Rock climbing sub-worlds: a segmentation study
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Rock climbing participation is growing throughout the United States. Information on the participation patterns and preferences of groups of climbers can be used to help mangers make better informed decisions, allowing them to cater to the specific interests of climbing participants, ensure participant satisfaction and encourage continued patronage. This study explores variation in participant characteristics across segments of the climbing population. Because an individual's level of specialization will align him with other like-minded participants, an understanding of a participant's stages of involvement and level of specialization assists in understanding the social world's views and behaviors toward the resource and toward other participants. Information on participants' level of experience, level of commitment, and demographic dimensions can be used to better understand and manage climbers. This study aimed to identify differences among groups of climbers. The study measured across 484 participants. The participants were described by various dependent variables, which included demographic factors, level of specialization, motivations for climbing, types of conflicts and constraints experiences, and setting preferences. Measuring the climbers' participation patterns identified participant sub-world groups. The four groups of climbing participants, as identified by this study, were: infrequent climbers, frequent outdoor climbers, frequent indoor climbers, and avid climbers. While demographics are not significantly descriptive of climbing sub-world affiliations, this study found that there were differences among sub-world affiliates in terms of specialization level, motives, conflicts, constraints, and setting preferences.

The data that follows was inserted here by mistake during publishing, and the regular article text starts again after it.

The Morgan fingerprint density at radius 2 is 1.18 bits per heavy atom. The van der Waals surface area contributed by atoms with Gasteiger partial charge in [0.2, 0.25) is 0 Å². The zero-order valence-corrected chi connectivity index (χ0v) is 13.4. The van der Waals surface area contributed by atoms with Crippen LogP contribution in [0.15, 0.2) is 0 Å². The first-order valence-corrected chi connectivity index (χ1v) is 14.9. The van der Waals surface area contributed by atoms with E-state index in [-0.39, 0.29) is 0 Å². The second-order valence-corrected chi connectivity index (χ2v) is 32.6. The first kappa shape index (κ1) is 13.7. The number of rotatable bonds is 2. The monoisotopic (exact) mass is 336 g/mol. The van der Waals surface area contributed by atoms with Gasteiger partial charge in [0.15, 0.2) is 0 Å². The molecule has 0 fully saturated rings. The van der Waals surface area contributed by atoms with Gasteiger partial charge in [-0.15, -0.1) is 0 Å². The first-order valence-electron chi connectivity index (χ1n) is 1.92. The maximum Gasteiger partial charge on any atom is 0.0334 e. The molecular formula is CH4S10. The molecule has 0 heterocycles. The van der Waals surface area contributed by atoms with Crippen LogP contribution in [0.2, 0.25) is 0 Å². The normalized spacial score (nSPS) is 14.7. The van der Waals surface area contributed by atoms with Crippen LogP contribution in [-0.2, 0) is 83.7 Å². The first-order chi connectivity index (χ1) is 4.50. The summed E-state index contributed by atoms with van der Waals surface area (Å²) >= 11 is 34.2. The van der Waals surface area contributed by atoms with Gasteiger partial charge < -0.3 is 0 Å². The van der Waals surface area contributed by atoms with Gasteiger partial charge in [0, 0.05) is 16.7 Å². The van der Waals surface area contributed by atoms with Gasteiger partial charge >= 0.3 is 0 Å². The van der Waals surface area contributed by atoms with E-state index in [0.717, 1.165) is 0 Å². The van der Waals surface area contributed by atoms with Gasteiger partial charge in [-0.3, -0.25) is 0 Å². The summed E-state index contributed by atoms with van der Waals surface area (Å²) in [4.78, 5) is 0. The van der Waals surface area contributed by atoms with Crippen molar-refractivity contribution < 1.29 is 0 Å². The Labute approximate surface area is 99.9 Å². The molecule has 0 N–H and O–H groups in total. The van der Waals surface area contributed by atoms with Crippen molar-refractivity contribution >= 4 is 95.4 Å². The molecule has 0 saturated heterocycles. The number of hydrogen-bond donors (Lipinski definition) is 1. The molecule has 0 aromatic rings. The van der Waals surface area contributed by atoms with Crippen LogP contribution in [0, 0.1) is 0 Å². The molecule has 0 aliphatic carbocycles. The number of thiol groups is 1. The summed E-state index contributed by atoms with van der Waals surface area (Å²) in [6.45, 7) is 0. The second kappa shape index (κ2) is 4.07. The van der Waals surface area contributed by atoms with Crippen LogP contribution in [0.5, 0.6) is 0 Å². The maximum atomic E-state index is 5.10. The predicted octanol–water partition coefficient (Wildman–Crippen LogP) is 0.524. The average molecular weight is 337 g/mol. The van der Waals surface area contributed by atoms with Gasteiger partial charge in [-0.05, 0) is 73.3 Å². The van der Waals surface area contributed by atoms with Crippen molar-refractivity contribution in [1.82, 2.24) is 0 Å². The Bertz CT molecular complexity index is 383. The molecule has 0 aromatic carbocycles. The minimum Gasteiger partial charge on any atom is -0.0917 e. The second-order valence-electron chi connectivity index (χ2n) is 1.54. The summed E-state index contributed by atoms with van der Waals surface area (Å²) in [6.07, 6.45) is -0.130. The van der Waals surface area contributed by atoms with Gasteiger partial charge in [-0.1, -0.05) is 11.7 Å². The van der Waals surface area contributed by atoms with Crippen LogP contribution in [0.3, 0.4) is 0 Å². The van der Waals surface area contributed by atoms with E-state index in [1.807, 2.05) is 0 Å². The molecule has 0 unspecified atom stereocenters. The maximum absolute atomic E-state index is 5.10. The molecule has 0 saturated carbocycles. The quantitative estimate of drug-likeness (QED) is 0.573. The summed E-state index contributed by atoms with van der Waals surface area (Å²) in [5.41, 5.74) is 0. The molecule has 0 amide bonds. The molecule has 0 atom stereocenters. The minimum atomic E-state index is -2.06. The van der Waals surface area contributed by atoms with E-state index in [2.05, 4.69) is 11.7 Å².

Rapelje, Brandon Wayne (2004). Rock climbing sub-worlds: a segmentation study. Master's thesis, Texas A&M University. Texas A&M University. Available electronically from